Sunday, July 13, 2014

Ripple Marks at Cairns Australia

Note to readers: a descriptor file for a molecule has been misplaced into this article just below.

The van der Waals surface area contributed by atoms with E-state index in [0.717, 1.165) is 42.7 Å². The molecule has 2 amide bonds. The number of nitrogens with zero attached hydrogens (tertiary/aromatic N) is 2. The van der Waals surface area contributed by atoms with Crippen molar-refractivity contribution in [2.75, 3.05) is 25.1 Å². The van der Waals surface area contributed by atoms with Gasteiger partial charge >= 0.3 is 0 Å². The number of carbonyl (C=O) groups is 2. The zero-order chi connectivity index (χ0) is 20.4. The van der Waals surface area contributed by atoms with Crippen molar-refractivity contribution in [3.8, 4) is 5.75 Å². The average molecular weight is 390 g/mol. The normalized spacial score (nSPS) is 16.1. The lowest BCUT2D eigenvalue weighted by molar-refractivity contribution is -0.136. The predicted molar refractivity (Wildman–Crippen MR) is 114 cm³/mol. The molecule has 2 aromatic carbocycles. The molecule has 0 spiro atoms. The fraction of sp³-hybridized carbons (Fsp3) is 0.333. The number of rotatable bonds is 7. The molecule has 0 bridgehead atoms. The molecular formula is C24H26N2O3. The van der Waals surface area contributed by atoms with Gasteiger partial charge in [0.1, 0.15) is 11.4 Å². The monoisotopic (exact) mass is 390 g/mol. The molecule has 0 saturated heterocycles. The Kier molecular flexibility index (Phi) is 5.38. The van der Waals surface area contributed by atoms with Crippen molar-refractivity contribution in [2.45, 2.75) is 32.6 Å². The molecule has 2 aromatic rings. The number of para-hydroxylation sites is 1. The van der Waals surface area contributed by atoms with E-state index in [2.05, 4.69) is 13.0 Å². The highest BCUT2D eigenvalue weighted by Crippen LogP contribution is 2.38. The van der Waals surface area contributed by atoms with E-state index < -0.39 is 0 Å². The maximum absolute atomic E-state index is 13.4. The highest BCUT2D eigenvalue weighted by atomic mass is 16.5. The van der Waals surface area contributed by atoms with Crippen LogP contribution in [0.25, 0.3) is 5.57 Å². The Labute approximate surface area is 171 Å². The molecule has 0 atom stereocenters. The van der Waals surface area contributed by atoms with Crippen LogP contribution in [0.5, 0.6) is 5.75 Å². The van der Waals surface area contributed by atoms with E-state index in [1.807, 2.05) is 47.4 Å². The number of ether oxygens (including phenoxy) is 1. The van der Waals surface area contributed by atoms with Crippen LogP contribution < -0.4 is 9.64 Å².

Have you ever seen a cross section of ripples similar to this in rocks exposed in a road cut along the side of a road?  When these kinds of structures are preserved in layered sedimentary rocks, geologists call them 'bed forms.'  By cataloging variations in the shape and size of these structures where they occur in modern active environments, researchers have come to understand the specific circumstances under which different variations form.  Through this work, they have become a useful tool in understanding the environment in which the sediments that have been preserved in ancient rocks were deposited.  Sedimentary geologists can recognize the difference between ripples produced by wind or water, can tell whether sand or clay was deposited in a river, a delta, or in the sea, can distinguish different speeds and directions of water flow, and can also tell whether water changed directions periodically or was influenced by significant wave activity on the surface.  In case you would like to learn more, here is a link to a youtube video of a typical flume experiment (a tank in which water flows over sediment in a controlled setting) in which you can see the formation and migration of ripples:  and here is a link to the Wikipedia page associated with bedforms:

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